YOUR HELP IS URGENTLY NEEDED! Write your elected officials to object to the lack of funding for DPAA to meet FY17 operational requirements and ask for additional FY2018 funding to handle worldwide accounting and recovery efforts, as well as exemption of DPAA funding from any/all reductions. Funding for Veterans’ care is rightfully protected by exempting VA budgets from across-the-board reductions and/or sequestration. Our UNRETURNED Veterans, America’s POW/MIAs, deserve that same protection and adequate funds to return them to our Nation by achieving the fullest possible accounting.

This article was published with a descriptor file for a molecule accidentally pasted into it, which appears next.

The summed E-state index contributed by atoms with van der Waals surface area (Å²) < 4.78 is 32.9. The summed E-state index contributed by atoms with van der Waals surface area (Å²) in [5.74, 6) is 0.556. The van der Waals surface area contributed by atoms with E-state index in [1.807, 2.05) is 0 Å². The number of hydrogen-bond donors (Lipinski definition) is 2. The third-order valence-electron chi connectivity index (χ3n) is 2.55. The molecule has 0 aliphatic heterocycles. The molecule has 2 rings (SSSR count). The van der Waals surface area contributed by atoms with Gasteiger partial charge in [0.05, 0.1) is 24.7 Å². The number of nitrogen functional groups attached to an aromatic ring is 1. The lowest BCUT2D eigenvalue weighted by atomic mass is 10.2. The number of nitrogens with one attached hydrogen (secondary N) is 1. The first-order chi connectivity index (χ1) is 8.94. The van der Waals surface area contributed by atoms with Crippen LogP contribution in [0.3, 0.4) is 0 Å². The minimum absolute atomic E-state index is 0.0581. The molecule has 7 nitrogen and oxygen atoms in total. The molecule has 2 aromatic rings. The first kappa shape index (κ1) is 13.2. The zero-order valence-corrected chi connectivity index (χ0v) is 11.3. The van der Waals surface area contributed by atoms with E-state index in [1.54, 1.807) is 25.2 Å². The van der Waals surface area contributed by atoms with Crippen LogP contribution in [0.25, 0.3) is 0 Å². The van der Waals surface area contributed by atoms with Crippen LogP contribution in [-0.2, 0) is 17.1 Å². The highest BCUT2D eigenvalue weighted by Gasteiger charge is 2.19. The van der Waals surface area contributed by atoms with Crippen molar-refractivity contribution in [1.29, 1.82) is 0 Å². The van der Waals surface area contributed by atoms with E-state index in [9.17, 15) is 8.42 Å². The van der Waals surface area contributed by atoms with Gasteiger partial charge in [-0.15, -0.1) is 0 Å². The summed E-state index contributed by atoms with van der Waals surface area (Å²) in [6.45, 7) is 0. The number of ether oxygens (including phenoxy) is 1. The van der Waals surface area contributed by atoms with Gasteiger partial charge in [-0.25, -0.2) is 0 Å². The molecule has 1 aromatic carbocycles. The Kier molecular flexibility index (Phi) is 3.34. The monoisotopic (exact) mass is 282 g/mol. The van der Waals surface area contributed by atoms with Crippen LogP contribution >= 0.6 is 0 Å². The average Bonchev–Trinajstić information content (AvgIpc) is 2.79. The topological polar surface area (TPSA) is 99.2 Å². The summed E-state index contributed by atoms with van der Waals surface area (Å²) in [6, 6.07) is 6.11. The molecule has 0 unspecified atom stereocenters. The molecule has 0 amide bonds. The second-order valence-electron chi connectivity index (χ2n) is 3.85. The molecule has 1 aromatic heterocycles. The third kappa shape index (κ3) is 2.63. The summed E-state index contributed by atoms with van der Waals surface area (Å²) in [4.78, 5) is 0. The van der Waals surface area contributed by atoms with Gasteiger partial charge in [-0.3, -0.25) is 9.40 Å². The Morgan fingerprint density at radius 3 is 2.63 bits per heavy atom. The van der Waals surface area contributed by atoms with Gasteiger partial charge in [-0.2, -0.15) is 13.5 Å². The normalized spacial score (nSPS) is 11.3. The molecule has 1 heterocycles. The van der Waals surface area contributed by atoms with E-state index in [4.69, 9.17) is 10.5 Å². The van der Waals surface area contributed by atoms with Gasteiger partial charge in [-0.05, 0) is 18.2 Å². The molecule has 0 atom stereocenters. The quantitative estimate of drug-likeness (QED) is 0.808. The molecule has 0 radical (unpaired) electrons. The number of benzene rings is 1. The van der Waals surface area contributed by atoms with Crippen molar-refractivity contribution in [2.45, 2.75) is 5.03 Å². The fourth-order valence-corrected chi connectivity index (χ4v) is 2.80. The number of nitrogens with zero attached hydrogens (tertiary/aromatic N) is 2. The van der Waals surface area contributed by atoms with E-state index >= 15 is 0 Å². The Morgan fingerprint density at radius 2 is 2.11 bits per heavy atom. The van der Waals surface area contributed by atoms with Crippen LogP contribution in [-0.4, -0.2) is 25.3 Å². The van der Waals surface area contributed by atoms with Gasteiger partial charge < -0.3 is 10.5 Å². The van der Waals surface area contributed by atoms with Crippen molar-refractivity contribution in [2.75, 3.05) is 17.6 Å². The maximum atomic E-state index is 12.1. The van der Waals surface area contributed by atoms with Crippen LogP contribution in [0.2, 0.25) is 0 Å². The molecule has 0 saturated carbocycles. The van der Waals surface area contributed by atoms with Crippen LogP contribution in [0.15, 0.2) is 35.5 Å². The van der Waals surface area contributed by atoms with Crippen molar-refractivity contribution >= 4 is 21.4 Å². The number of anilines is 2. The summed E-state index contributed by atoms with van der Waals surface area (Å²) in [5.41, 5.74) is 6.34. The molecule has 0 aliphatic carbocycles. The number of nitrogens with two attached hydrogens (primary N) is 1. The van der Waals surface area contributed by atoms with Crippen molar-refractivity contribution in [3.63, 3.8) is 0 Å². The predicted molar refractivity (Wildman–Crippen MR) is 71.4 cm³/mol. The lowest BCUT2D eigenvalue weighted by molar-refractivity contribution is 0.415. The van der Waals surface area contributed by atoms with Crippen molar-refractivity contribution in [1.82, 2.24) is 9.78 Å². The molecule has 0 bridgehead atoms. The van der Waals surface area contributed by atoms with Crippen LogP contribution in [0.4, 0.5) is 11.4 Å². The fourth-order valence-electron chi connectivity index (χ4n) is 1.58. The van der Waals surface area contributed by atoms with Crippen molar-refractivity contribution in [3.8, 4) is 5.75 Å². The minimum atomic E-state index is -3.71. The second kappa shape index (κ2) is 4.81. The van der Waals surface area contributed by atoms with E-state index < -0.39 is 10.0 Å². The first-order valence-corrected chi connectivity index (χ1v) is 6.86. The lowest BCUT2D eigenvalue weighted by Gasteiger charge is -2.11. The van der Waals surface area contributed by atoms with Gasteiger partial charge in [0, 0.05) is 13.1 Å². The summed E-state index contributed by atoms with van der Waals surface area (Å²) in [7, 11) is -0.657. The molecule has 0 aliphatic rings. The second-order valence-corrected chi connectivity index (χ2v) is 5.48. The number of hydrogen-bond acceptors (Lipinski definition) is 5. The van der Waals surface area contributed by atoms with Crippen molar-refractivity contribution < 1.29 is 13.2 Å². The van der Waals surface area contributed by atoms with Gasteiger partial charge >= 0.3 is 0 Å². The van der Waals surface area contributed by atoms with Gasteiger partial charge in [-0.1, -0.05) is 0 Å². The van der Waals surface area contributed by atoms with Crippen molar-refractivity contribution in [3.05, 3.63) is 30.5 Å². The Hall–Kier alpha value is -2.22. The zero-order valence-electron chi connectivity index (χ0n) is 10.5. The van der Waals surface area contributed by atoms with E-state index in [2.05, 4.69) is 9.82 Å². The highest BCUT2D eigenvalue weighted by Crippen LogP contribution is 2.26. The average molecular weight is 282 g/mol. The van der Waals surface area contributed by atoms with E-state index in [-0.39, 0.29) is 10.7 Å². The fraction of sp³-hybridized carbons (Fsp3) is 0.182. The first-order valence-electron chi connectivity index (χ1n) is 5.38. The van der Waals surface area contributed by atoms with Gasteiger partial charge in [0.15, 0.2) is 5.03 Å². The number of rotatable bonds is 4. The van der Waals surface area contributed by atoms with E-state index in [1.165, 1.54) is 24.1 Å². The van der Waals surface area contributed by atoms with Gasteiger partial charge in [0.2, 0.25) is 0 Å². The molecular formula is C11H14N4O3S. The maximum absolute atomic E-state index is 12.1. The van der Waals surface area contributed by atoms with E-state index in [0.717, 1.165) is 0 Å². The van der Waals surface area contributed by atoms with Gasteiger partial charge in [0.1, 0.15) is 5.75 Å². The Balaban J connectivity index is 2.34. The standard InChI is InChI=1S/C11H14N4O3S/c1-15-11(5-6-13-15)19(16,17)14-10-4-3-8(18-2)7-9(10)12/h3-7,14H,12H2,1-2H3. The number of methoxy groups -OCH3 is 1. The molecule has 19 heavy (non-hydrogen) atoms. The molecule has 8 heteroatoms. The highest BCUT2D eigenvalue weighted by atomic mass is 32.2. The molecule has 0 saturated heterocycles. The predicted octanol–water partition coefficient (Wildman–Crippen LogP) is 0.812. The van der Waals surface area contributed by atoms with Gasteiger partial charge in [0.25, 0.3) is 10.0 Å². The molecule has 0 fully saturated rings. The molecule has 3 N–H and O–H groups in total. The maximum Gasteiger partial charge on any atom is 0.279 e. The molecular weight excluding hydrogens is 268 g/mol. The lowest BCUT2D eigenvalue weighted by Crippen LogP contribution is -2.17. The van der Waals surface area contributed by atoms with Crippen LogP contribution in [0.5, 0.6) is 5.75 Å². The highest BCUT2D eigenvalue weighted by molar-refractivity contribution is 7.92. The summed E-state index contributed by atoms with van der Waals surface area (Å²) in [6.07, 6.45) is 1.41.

DPAA DIRECTOR SELECTION PROCESS: As of this date, a new DPAA Director STILL has not been selected, now 11 months after the surprise resignation of Mike Linnington. Advertisements seeking applicants for this crucial position were sought and the closing date was April 6th. The responsible official now “Acting in the Capacity of” Undersecretary of Defense for Policy (USD-P) is Ms. Theresa Whelan, a career DoD official. A new person to permanently fill the USD-P position is unlikely to be nominated, confirmed and in place by the time the selection must be made. Hopefully, Secretary of Defense Mattis will ensure serious consideration of recommendations provided by the League, Special Operations Association (SOA), Special Forces Association (SFA), Vietnam Veterans of America (VVA) and others. Up to now, there has been no indication that important qualifications – such as experience, character, commitment and dedication to the mission – were given consideration, nor were crucial factors such as having earned the trust and respect of affected families and Veterans, as well as foreign officials whose willingness to authorize necessary cooperation is critical to success.